Can bacteria solve the plastic waste crisis?

plastic water bottles
Tae Seok Moon has developed a bacterium that he hopes will eat broken-down plastic and convert the monomers into a high-value chemical. (Photo: iStock)

The world’s prolific use of single-use plastic products, such as water bottles and plastic bags, produces about 300 million tons of plastic waste annually. While recycling programs exist, only 7-9% of plastic waste gets recycled, 12% is burned and the rest accumulates in landfills and pollutes the environment, according to the United Nations Environment Programme

Tae Seok Moon headshot

Tae Seok Moon, an environmental engineer at the McKelvey School of Engineering at Washington University in St. Louis, plans to address the plastic waste problem with a bacterium that would upcycle the plastic into a value-added chemical. His work got a boost from a three-year $861,571 grant from the U.S. Department of Energy.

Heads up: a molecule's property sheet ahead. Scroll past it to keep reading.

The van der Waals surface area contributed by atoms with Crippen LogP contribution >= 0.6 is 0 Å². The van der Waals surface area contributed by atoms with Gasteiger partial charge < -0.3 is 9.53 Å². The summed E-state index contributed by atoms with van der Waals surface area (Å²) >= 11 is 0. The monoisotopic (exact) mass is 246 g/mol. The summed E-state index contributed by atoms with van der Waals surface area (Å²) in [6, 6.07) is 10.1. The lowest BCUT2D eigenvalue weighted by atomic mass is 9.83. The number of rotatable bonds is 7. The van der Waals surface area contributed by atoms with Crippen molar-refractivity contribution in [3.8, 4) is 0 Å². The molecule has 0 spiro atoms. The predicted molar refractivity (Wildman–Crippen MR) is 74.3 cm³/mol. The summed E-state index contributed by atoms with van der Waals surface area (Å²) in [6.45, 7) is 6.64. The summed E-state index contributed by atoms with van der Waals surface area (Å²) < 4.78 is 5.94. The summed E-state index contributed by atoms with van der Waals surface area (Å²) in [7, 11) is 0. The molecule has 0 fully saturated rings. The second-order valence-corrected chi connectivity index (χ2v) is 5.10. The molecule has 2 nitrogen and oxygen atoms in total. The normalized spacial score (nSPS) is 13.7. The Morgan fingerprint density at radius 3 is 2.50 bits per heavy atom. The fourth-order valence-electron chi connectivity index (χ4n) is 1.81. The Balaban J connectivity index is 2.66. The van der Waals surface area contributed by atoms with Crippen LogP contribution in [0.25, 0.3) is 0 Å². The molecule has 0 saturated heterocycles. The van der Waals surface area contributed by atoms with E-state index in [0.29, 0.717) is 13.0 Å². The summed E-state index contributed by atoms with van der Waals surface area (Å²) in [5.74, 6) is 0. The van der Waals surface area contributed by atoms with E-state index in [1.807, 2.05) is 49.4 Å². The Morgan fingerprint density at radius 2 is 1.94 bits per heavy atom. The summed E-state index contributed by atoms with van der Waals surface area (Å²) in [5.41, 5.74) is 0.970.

The grant was among 34 projects funded by the department’s Office of Biological and Environmental Research — to the tune of $45.5 million — to advance biotechnology research to create clean biofuels and bioproducts. Read more on the engineering website.

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